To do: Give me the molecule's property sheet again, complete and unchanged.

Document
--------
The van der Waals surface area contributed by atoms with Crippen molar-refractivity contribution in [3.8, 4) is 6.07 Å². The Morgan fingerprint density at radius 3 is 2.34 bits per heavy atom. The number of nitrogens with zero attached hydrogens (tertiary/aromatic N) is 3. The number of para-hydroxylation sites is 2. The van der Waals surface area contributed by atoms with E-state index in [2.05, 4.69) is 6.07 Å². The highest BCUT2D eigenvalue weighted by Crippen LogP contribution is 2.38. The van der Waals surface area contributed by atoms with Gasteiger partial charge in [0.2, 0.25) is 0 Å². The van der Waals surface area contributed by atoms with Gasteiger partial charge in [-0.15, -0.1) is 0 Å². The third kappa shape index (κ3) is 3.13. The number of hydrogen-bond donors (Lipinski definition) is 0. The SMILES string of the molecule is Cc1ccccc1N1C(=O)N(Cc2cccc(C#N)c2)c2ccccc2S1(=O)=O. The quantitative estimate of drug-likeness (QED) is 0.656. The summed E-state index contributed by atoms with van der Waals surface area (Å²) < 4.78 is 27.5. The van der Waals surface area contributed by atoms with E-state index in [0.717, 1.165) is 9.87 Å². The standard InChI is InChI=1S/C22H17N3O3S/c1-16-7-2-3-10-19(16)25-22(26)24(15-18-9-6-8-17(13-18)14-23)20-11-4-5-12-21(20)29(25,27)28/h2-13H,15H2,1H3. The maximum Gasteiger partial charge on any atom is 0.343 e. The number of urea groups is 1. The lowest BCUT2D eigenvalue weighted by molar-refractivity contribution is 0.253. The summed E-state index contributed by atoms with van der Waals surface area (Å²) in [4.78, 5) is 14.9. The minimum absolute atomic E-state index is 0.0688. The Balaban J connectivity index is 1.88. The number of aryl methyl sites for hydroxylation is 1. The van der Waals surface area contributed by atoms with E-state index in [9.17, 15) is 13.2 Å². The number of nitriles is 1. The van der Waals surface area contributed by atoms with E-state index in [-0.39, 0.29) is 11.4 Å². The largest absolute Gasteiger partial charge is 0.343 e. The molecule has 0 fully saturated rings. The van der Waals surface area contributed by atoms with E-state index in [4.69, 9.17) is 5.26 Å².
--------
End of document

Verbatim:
The van der Waals surface area contributed by atoms with Crippen molar-refractivity contribution in [3.8, 4) is 6.07 Å². The Morgan fingerprint density at radius 3 is 2.34 bits per heavy atom. The number of nitrogens with zero attached hydrogens (tertiary/aromatic N) is 3. The number of para-hydroxylation sites is 2. The van der Waals surface area contributed by atoms with E-state index in [2.05, 4.69) is 6.07 Å². The highest BCUT2D eigenvalue weighted by Crippen LogP contribution is 2.38. The van der Waals surface area contributed by atoms with Gasteiger partial charge in [0.2, 0.25) is 0 Å². The van der Waals surface area contributed by atoms with Gasteiger partial charge in [-0.15, -0.1) is 0 Å². The third kappa shape index (κ3) is 3.13. The number of hydrogen-bond donors (Lipinski definition) is 0. The SMILES string of the molecule is Cc1ccccc1N1C(=O)N(Cc2cccc(C#N)c2)c2ccccc2S1(=O)=O. The quantitative estimate of drug-likeness (QED) is 0.656. The summed E-state index contributed by atoms with van der Waals surface area (Å²) < 4.78 is 27.5. The van der Waals surface area contributed by atoms with E-state index in [0.717, 1.165) is 9.87 Å². The standard InChI is InChI=1S/C22H17N3O3S/c1-16-7-2-3-10-19(16)25-22(26)24(15-18-9-6-8-17(13-18)14-23)20-11-4-5-12-21(20)29(25,27)28/h2-13H,15H2,1H3. The maximum Gasteiger partial charge on any atom is 0.343 e. The number of urea groups is 1. The lowest BCUT2D eigenvalue weighted by molar-refractivity contribution is 0.253. The summed E-state index contributed by atoms with van der Waals surface area (Å²) in [4.78, 5) is 14.9. The minimum absolute atomic E-state index is 0.0688. The Balaban J connectivity index is 1.88. The number of aryl methyl sites for hydroxylation is 1. The van der Waals surface area contributed by atoms with E-state index in [9.17, 15) is 13.2 Å². The number of nitriles is 1. The van der Waals surface area contributed by atoms with E-state index in [-0.39, 0.29) is 11.4 Å². The largest absolute Gasteiger partial charge is 0.343 e. The molecule has 0 fully saturated rings. The van der Waals surface area contributed by atoms with E-state index in [4.69, 9.17) is 5.26 Å².